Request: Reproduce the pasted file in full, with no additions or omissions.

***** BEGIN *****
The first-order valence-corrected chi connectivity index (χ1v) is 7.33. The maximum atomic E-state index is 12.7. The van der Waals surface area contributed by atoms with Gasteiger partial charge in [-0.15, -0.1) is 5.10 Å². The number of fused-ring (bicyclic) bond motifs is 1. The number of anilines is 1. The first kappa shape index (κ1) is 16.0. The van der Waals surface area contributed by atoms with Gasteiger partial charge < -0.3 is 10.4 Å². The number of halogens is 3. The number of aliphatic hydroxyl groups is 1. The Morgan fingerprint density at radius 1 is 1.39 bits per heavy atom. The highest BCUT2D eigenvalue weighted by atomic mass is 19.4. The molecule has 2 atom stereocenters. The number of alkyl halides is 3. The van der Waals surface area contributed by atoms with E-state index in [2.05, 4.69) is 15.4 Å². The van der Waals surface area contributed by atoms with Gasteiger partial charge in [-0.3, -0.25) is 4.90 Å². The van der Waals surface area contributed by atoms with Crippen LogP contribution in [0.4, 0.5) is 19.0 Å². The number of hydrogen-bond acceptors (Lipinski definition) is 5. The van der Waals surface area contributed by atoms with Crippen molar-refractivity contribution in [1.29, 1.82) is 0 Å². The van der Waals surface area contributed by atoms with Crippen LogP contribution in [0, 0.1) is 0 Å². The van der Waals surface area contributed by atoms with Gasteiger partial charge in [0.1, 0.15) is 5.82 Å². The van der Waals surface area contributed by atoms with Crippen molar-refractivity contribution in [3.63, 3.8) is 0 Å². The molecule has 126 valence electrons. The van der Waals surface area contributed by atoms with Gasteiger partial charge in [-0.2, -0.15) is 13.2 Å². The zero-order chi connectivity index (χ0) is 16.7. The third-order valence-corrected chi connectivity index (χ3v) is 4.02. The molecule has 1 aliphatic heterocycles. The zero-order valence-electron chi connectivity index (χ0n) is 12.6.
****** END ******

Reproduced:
The first-order valence-corrected chi connectivity index (χ1v) is 7.33. The maximum atomic E-state index is 12.7. The van der Waals surface area contributed by atoms with Gasteiger partial charge in [-0.15, -0.1) is 5.10 Å². The number of fused-ring (bicyclic) bond motifs is 1. The number of anilines is 1. The first kappa shape index (κ1) is 16.0. The van der Waals surface area contributed by atoms with Gasteiger partial charge < -0.3 is 10.4 Å². The number of halogens is 3. The number of aliphatic hydroxyl groups is 1. The Morgan fingerprint density at radius 1 is 1.39 bits per heavy atom. The highest BCUT2D eigenvalue weighted by atomic mass is 19.4. The molecule has 2 atom stereocenters. The number of alkyl halides is 3. The van der Waals surface area contributed by atoms with E-state index in [2.05, 4.69) is 15.4 Å². The van der Waals surface area contributed by atoms with Gasteiger partial charge in [-0.3, -0.25) is 4.90 Å². The van der Waals surface area contributed by atoms with Crippen LogP contribution in [0.4, 0.5) is 19.0 Å². The number of hydrogen-bond acceptors (Lipinski definition) is 5. The van der Waals surface area contributed by atoms with Crippen molar-refractivity contribution in [1.29, 1.82) is 0 Å². The van der Waals surface area contributed by atoms with Crippen LogP contribution in [0, 0.1) is 0 Å². The van der Waals surface area contributed by atoms with Gasteiger partial charge in [0.1, 0.15) is 5.82 Å². The van der Waals surface area contributed by atoms with Crippen molar-refractivity contribution in [3.63, 3.8) is 0 Å². The molecule has 126 valence electrons. The van der Waals surface area contributed by atoms with Gasteiger partial charge in [-0.2, -0.15) is 13.2 Å². The zero-order chi connectivity index (χ0) is 16.7. The third-order valence-corrected chi connectivity index (χ3v) is 4.02. The molecule has 1 aliphatic heterocycles. The zero-order valence-electron chi connectivity index (χ0n) is 12.6.